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Indian Givers

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At least 50% of the chess news that comes in via news searches at Google and other services originates from India. Their mainstream media cover junior events, local clubs, and tournaments local, national, and international. Little of it is of particular interest to an international audience, but every once in a while something catches your eye. The last paragraph of this cutesy report on U-10's playing at a tournament in New Delhi, for example. Anand is invoked, as always, but then it finishes with this:

So what is their dream wish? They are unanimous in their answers and it has a Russian flavour to it. “We want to spend a day with Gary Kasparov and learn the finer points of the game from him,” they say in unison.

Disloyal rugrats! Maybe they saw Anand's loss to Kamsky? Joking aside, it's a little scary to think how long Kasparov has held this position in the imagination. In his post-retirement interview with New In Chess, Kasparov spoke about being touched when Anand came up to him after Linares to talk about how he and his clubmates had pored over his famous 1982 Olympiad game against Korchnoi. Anand was 13 at the time, but thanks to him they start much earlier at home these days. I had that interview in mind because I just received a copy of NIC editor Dirk Jan ten Geuzendam's latest collection of interviews, The Day Kasparov Quit. Great stuff.


there is an aura about GK that is unique, a royal aura, whether you love him, hate him or anything in between. It stems mostly from his chess achievements, amazing games like the one Anand pored over, mind blowing ideas in old positions, having played virtually every decent opening (including the Evan's Gambit!) at the highest level, and his mastery of the all three phases of the game. Those who say he's just an "openings" man are clueless. You can argue about who's the best in the world, but how many can lay claim to being the very best in the opening, middle game, AND the end game? He's master of strategy, tactics, calculating ability, everything. There never was a more complete player.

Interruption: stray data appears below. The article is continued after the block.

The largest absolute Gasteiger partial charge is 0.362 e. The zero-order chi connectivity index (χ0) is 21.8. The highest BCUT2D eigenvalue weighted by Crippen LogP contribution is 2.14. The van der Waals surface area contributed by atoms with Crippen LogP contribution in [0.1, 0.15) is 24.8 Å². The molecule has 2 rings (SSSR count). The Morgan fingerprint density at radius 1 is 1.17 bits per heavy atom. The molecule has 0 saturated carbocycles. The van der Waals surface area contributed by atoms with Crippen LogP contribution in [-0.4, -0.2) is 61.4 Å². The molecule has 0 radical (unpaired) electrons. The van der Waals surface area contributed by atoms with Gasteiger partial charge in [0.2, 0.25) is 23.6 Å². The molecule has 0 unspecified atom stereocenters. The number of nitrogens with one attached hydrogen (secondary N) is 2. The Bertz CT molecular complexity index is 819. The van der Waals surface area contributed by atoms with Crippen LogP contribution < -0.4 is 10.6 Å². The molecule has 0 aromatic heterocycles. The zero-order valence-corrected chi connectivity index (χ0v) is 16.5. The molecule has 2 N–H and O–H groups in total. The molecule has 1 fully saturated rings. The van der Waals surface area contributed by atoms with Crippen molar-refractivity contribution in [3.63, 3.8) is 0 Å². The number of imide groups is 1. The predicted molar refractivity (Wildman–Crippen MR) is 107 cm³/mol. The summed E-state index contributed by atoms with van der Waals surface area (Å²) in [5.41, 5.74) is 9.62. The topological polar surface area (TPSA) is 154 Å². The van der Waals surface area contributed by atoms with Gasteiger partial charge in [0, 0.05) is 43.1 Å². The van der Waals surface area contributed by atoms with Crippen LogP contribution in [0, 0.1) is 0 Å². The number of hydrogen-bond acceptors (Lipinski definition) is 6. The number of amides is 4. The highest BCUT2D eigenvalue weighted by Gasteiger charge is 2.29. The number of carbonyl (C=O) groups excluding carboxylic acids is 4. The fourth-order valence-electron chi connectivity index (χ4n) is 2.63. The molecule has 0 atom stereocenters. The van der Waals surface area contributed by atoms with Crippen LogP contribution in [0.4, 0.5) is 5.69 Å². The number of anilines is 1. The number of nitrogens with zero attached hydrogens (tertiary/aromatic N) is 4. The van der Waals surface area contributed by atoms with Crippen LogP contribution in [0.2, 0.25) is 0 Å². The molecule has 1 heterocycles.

But it stems also partly from his association with past legends, because he's just old enough to have played guys like Tal, Gligoric, Geller, and hobnobbed with Botvinnik, true legends. There is a romance about that era, of which Kasparov is a part somehow. And it also stems from his personality and charisma, which is evident even from old footage, stills etc.

It is simple really: Anand is a great chess player (and a seemingly very nice guy), but Kasparov is the greatest player ever.

Even when I look at beautiful twin sisters, I still pick the "hot" one. We are just inclined to always take the best.

Last week, at a tournament for kids aged 10 - 12, I asked "who is the world champion?"

I thought I might get a couple of different answers, but was surprised to find the kids (at least the few who answered) unanimous: Bobby Fischer!

That "Searching for" damn movie is all most Americans know. Not that it wasn't a good film.

I hate to say this, but considering the "star" quality that was cast, it wasn't a very good film. In my mind, it had more to do with the script than the acting and directing. Production and editing wasn't bad but neither was it that good. Probably low budget and a "paycheck film" for the actors.

About 15-20 years at a scholastic event I saw a young girl outside the playing hall. She was crying and I thought maybe I could raise her spirits, "Bobby Fischer lost thousands of games before he got good". She looked at me in surprise. She did not know who Bobby Fischer was. Of course that was before THE MOVIE. Also I guess my statement is probably off, it was probably "hundreds of games" that Bobby lost including one to my friend Viktors Pupols in a US Jr.

John, assuming you are from the US as am I, no wonder we suck at chess with such erudition.

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    This page contains a single entry by Mig published on January 21, 2006 6:08 AM.

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